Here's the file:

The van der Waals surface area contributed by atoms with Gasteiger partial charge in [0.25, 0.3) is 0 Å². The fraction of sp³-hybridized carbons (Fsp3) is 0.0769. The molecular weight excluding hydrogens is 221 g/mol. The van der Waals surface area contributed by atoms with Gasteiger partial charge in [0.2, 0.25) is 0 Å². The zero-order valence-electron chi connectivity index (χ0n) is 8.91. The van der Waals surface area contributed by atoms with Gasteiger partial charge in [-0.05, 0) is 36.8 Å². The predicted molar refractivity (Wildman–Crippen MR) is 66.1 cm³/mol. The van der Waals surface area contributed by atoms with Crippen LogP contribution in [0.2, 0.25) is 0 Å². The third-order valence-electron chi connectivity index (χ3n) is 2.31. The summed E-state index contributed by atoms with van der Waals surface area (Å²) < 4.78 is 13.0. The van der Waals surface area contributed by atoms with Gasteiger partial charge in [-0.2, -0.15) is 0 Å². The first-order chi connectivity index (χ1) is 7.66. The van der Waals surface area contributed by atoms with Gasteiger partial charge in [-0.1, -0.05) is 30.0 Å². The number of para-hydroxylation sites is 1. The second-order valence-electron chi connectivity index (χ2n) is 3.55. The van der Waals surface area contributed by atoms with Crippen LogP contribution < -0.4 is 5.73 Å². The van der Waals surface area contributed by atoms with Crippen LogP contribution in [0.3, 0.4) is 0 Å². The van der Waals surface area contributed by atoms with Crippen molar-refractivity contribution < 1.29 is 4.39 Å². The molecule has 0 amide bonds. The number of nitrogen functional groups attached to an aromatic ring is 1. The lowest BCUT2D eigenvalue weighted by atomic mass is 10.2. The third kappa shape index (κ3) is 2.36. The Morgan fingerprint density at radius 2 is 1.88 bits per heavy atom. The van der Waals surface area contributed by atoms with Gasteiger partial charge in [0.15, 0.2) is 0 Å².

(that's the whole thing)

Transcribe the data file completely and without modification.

The van der Waals surface area contributed by atoms with Gasteiger partial charge in [0.25, 0.3) is 0 Å². The fraction of sp³-hybridized carbons (Fsp3) is 0.0769. The molecular weight excluding hydrogens is 221 g/mol. The van der Waals surface area contributed by atoms with Gasteiger partial charge in [0.2, 0.25) is 0 Å². The zero-order valence-electron chi connectivity index (χ0n) is 8.91. The van der Waals surface area contributed by atoms with Gasteiger partial charge in [-0.05, 0) is 36.8 Å². The predicted molar refractivity (Wildman–Crippen MR) is 66.1 cm³/mol. The van der Waals surface area contributed by atoms with Crippen LogP contribution in [0.2, 0.25) is 0 Å². The third-order valence-electron chi connectivity index (χ3n) is 2.31. The summed E-state index contributed by atoms with van der Waals surface area (Å²) < 4.78 is 13.0. The van der Waals surface area contributed by atoms with Gasteiger partial charge in [-0.2, -0.15) is 0 Å². The first-order chi connectivity index (χ1) is 7.66. The van der Waals surface area contributed by atoms with Gasteiger partial charge in [-0.1, -0.05) is 30.0 Å². The number of para-hydroxylation sites is 1. The second-order valence-electron chi connectivity index (χ2n) is 3.55. The van der Waals surface area contributed by atoms with Crippen LogP contribution < -0.4 is 5.73 Å². The van der Waals surface area contributed by atoms with Crippen LogP contribution in [0.3, 0.4) is 0 Å². The van der Waals surface area contributed by atoms with Crippen molar-refractivity contribution < 1.29 is 4.39 Å². The molecule has 0 amide bonds. The number of nitrogen functional groups attached to an aromatic ring is 1. The lowest BCUT2D eigenvalue weighted by atomic mass is 10.2. The third kappa shape index (κ3) is 2.36. The Morgan fingerprint density at radius 2 is 1.88 bits per heavy atom. The van der Waals surface area contributed by atoms with Gasteiger partial charge in [0.15, 0.2) is 0 Å².